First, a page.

Behind Coffee Price Spikes & Zoka Family Direct Trade

As some wise person in pursuit of the truth once said, “Follow the money.”

Interesting piece on western coffee drinkers likely reactions to increasing coffee prices. Entirely anecdotal, and there are people for whom the price will make a difference in their consumption habits, but the average Bloomberg reader probably doesn’t know many of those people.

While prices probably won’t go up that much just yet, pressure is growing on the $80 billion U.S. coffee industry as the cost of arabica beans used in high-end brews skyrockets. Futures in New York jumped 87 percent this year to $2.0665 a pound. By May, they may reach $3, the highest since 2011, said Judy Ganes-Chase, an industry consultant in Panama City, Panama, who has been analyzing the market for three decades. — Bloomberg.

Don’t be fooled. Just because *commodity* prices are going up, those price increases, dollar for dollar, aren’t necessarily making it all the way through the supply chain. In the commodity markets, there are a lot of hands out collecting their vig on the volatility in pricing.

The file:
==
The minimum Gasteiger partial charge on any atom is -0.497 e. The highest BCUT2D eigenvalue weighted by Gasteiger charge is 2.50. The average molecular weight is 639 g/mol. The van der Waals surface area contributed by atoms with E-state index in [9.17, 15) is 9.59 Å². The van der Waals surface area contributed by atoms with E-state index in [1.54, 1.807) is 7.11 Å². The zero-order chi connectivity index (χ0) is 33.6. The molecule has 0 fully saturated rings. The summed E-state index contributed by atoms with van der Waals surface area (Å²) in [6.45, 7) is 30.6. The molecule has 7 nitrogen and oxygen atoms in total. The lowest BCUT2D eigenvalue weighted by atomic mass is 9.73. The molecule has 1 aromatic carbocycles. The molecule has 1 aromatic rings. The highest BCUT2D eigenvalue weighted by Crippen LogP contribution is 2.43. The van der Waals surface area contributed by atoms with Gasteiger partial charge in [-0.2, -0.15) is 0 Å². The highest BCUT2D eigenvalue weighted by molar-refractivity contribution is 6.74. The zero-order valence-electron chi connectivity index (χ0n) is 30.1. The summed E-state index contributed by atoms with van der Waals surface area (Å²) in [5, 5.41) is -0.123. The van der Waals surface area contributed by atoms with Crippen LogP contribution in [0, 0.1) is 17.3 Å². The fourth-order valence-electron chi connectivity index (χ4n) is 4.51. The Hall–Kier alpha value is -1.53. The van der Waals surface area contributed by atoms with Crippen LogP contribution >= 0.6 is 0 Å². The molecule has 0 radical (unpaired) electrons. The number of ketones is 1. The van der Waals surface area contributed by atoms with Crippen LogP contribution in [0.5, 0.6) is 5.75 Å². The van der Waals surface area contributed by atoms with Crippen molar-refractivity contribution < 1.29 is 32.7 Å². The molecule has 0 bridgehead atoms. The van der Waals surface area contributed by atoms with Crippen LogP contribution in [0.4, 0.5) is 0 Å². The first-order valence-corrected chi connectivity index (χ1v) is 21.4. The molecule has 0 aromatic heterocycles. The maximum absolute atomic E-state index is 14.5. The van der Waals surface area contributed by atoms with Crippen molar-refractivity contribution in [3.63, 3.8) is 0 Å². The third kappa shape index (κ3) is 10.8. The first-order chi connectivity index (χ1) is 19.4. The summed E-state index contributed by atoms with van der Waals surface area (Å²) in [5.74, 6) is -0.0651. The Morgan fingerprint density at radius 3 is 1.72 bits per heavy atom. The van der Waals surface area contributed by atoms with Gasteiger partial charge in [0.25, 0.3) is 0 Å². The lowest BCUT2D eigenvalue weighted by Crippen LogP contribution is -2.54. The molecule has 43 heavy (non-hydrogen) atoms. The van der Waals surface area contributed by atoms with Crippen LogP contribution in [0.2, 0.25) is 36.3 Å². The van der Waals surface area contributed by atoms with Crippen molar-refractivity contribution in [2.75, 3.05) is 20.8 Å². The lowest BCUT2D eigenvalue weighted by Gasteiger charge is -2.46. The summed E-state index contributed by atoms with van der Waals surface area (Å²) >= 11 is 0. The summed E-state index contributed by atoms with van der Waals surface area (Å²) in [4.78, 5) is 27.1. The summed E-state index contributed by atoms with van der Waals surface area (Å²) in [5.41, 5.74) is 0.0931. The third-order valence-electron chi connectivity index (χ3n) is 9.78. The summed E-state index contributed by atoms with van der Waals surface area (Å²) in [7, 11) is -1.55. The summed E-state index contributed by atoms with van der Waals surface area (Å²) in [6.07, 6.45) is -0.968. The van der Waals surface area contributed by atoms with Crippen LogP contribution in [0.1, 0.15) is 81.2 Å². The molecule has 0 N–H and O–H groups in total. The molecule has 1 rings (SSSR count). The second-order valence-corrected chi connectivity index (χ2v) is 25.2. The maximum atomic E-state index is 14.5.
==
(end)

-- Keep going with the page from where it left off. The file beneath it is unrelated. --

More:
This cycle repeats itself pretty frequently — for every spike there seems to be a swoon. Though part of the higher prices does make it back to the farmer, the certainty of continued volatility hampers the enjoyment of those temporary hikes.

Zoka Family Direct Trade, and the direct trade/specialty coffee market in general, try to get off that treadmill by buying high quality coffee at consistent, fair and almost always well above market prices. In addition to more money today, this alternate supply chain, free of financial speculation, creates a higher degree of certainty for all involved.

All of that said — it is lovely to see how devoted to their coffee so many people are. We are too — for lots of reasons — many of whom have names, faces and families.